PALOMA LOPES FOUND JUST THE SPOT FOR HER SCHOOL'S TOMATO PLANT.

 

The ground needs work, but with time and care it will bear fruit. Her neighborhood is not so different. With Cummins’ support, the community’s once rough and barren areas are now blossoming with new opportunity.

 

In 2015, Cummins partnered with González Bocanegra Elementary School near the company’s operations in San Luis Potosí, Mexico to develop an onsite garden for its 260 students. There, while tending the produce, company employees like Ary J. Loredo, an Accounts Payable Analyst for CBS Mexico, taught Lopez and her peers about environmental stewardship.

The activity was just one component of Cummins’ “neighborhood approach” in La Pila, the community where the school is located.

“I see a great benefit from Cummins’ partnership with our school,” said Arturo Jaramillo, a teacher at Bocanegra Elementary. “They are teaching us to work in an organized way, consider risks when implementing ideas and helping kids think and act.”

Jaramillo, however, doesn’t give himself enough credit. After all, it was his own “act” that led to Cummins’ partnership with Bocanegra and broader interest in La Pila.

In 2013, Cummins had around 500 community events taking place across San Luis Potosí. Although each had value, company leaders could not tell if any were creating a lasting, measurable difference. Accordingly, leaders chose to focus employees’ engagement in a community that had much to gain from their skills, time and resources. They just had to find the right one.

Working with graduate students from the Universidad Autónoma de San Luis Potosí, Cummins teams analyzed neighborhoods lagging in education, environmental protection and employment. With middle school dropout rates around 50 percent, streets littered with trash and 33 percent of residents stuck in poverty, La Pila was at the top of their list. That’s when Cummins employees heard about Jaramillo.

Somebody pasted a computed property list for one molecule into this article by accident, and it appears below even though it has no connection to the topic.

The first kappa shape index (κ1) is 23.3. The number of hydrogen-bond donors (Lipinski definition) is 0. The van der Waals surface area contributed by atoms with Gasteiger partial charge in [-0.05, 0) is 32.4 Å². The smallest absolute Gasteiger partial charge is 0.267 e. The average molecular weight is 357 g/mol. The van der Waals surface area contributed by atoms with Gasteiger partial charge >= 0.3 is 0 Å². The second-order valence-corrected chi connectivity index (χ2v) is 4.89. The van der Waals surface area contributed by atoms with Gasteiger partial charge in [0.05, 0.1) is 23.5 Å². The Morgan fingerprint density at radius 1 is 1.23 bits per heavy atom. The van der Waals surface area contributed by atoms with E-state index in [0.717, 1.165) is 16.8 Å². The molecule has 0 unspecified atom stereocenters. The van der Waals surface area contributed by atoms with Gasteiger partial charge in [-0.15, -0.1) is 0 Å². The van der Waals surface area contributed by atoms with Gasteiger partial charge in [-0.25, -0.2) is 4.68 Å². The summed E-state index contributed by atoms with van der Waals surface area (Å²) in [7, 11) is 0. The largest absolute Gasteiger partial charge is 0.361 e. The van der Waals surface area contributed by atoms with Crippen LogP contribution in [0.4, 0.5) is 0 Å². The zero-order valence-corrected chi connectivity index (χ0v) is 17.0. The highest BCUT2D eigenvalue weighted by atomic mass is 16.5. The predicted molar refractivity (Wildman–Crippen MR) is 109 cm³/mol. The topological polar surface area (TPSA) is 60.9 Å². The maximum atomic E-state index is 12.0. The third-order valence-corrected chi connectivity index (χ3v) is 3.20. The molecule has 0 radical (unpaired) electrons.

The Bocanegra Elementary teacher contacted Cummins to see if the company would consider supporting his school. Employees – already preparing to meet with La Pila stakeholders following the Universidad assessment – added Jaramillo to their list of appointments.

“In Arturo Jaramillo and other La Pila leaders, we found a community not content with the status quo,” said Andrea Villegas, a Product Engineer in Cummins’ Engine Business who sponsored her team’s engagement in La Pila. “Upon seeing their passion for change and interest in something greater, we knew La Pila was the place where Cummins employees could make a measurable impact.”

And so the company’s neighborhood approach began, with Cummins establishing long-term goals to increase La Pila students’ enrollment in higher education, encourage greater environmental care among residents and develop opportunities for employment and entrepreneurship. Those goals ultimately led to such projects as Bocanegra’s organic garden and other forms of cultivation.

For example, in 2015, 48 participants from nine La Pila schools participated in the LISTO Transformational Leadership Program to improve students’ academic performance levels. Cummins brought LISTO’s operator, the nonprofit Worldfund, and theSan Luis Potosí Ministry of Education together to implement coaching workshops across La Pila’s schools.